The Colors I Saw with Eliza C Walton

Daring to Tell

03-01-2023 • 1時間 9分

Where is truth fiction and fiction truth especially when one's reality becomes a diagnosis of rectal cancer?

"At the very least, it’s a sign of life. The source of my embarrassment speaks of existence. I am alive."

In her memoir Eliza Walton shares her actual experience and pushes us into those spaces where she gives life to a fictional edgy alter ego with a deft hand.

Michelle Redo talks with Maine writer Eliza Walton about her book, The Colors I Saw: A Cancer Memoir, published in 2019. You can contact Eliza through her publisher Golden Alley Press.

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A Turtle and a Piano

The other day I walked into the big box pet store on the hunt for Rocky’s “slow eating chicken” as we call it. I breezed down the main aisle past the rodents and reptiles when something charming and green arrested me so I had to turn three paces back to bend down and look.

It was a turtle.

A testudo tortoise in fact, maybe about the size of my fully outstretched hand, and he had a good deal of height too. Maybe four inches or so? The brightest green of his head and legs leapt out at me with an undertone of darker grayish green. He was crawling just a little. His head stretched towards a bowl of greens, his front legs reaching forward. Basically, there was motion, which seems rare for a pet store reptile. He wasn’t static, not hiding. And I was immediately smitten. Could I bring home a turtle? What would Rocky think? What would Phil think?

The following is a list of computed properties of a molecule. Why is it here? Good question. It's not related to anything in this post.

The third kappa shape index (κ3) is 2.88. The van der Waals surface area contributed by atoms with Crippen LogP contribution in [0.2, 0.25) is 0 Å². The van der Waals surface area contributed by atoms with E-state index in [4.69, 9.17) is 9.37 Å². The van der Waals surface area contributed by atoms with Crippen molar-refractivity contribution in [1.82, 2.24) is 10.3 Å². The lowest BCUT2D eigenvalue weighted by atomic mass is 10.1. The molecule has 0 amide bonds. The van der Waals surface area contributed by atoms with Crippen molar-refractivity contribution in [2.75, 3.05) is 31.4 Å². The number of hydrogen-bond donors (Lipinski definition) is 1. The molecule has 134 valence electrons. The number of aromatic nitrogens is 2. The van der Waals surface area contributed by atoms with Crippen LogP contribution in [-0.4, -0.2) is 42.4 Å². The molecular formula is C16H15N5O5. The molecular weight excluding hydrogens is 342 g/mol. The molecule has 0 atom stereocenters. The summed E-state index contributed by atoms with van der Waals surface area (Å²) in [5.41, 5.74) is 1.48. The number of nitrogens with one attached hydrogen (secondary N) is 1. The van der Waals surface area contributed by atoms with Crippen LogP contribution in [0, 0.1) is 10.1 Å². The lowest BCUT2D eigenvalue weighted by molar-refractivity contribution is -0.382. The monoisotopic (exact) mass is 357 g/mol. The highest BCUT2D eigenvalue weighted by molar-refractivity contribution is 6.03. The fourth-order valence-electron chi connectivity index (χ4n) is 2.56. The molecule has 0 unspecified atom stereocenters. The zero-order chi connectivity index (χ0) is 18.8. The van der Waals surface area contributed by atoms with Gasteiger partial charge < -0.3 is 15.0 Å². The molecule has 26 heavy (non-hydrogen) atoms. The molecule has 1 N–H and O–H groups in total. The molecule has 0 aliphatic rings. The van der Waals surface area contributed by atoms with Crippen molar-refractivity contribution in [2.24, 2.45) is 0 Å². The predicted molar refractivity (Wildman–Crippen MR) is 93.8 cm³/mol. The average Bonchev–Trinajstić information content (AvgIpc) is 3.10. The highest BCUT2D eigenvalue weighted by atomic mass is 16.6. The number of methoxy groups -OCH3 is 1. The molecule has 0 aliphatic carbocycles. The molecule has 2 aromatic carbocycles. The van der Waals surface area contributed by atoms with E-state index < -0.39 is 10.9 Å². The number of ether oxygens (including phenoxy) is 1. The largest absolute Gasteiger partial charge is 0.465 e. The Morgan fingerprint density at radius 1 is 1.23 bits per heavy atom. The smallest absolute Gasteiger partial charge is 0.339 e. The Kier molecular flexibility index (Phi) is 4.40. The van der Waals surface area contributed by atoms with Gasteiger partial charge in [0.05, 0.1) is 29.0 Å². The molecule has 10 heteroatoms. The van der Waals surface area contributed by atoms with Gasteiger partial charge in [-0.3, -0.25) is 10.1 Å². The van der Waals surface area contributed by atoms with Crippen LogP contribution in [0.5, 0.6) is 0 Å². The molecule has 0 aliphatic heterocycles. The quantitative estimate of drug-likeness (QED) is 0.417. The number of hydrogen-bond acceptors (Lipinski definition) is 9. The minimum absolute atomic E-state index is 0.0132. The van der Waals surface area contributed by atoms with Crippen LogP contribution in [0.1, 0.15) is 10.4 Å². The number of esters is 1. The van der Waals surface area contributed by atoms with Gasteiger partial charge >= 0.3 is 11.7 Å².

I didn’t know you could even get turtles anymore. I had one of those tiny ones as pets when I was little. The ones so small they may get stuck under the radiator… probably desperately seeking heat, only finding dust. While I don’t recall mine dying, I don’t recall having them for very long either. Maybe they escaped? Stayed under the radiator?

Why do I love turtles so? I don’t know. I’d kind of forgotten that I find them so captivating. With their ability to just tuck in at any moment and hide from the world. That lovely thick shell, almost impermeable. A slow, steady creature without many natural predators, and that life span!

This turtle, the label proclaimed, had an average lifespan of fifty years.

What? This little guy? Fifty years?

Hmm… With this new info I looked at him wistfully, pulled out my phone and clicked a picture of this fine little being and wished him well. I stood up, and continued on my mission for slow-eating chicken (for some reason, Rocky always leaves some in his dish for later). I jabbed at my phone as I sent the picture off to Phil.

“This guy will outlive us.” Send.

It was a weird little moment. This turtle and me. It reminded me our time on this planet is not unlimited. Something we always know but brush away to be dealt with later. As if later is that promising time when we think we’ll be ready to think about our end date...

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